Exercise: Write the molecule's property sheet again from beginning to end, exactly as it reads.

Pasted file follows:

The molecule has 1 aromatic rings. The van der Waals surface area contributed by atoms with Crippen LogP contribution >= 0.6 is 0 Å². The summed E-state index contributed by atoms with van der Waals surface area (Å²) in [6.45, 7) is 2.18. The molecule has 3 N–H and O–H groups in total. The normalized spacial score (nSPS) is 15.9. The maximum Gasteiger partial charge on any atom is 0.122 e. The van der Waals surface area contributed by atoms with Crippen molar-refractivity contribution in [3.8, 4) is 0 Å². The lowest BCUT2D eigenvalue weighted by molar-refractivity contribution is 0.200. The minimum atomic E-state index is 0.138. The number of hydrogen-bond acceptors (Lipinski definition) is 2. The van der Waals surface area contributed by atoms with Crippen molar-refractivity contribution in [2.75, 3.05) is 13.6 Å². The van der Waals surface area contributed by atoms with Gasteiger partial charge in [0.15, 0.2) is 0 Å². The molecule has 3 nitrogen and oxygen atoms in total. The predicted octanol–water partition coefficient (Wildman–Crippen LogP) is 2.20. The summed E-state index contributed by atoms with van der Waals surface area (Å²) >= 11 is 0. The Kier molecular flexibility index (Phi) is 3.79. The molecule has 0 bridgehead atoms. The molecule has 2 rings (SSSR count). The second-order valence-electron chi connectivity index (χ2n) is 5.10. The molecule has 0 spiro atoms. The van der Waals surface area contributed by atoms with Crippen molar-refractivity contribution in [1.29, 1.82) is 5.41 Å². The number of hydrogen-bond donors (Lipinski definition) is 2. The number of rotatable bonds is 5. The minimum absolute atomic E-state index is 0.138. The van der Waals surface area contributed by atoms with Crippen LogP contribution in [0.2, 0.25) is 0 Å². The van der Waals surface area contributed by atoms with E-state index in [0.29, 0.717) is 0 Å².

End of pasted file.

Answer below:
The molecule has 1 aromatic rings. The van der Waals surface area contributed by atoms with Crippen LogP contribution >= 0.6 is 0 Å². The summed E-state index contributed by atoms with van der Waals surface area (Å²) in [6.45, 7) is 2.18. The molecule has 3 N–H and O–H groups in total. The normalized spacial score (nSPS) is 15.9. The maximum Gasteiger partial charge on any atom is 0.122 e. The van der Waals surface area contributed by atoms with Crippen molar-refractivity contribution in [3.8, 4) is 0 Å². The lowest BCUT2D eigenvalue weighted by molar-refractivity contribution is 0.200. The minimum atomic E-state index is 0.138. The number of hydrogen-bond acceptors (Lipinski definition) is 2. The van der Waals surface area contributed by atoms with Crippen molar-refractivity contribution in [2.75, 3.05) is 13.6 Å². The van der Waals surface area contributed by atoms with Gasteiger partial charge in [0.15, 0.2) is 0 Å². The molecule has 3 nitrogen and oxygen atoms in total. The predicted octanol–water partition coefficient (Wildman–Crippen LogP) is 2.20. The summed E-state index contributed by atoms with van der Waals surface area (Å²) >= 11 is 0. The Kier molecular flexibility index (Phi) is 3.79. The molecule has 0 bridgehead atoms. The molecule has 2 rings (SSSR count). The second-order valence-electron chi connectivity index (χ2n) is 5.10. The molecule has 0 spiro atoms. The van der Waals surface area contributed by atoms with Crippen molar-refractivity contribution in [1.29, 1.82) is 5.41 Å². The number of hydrogen-bond donors (Lipinski definition) is 2. The number of rotatable bonds is 5. The minimum absolute atomic E-state index is 0.138. The van der Waals surface area contributed by atoms with Crippen LogP contribution in [0.2, 0.25) is 0 Å². The van der Waals surface area contributed by atoms with E-state index in [0.29, 0.717) is 0 Å².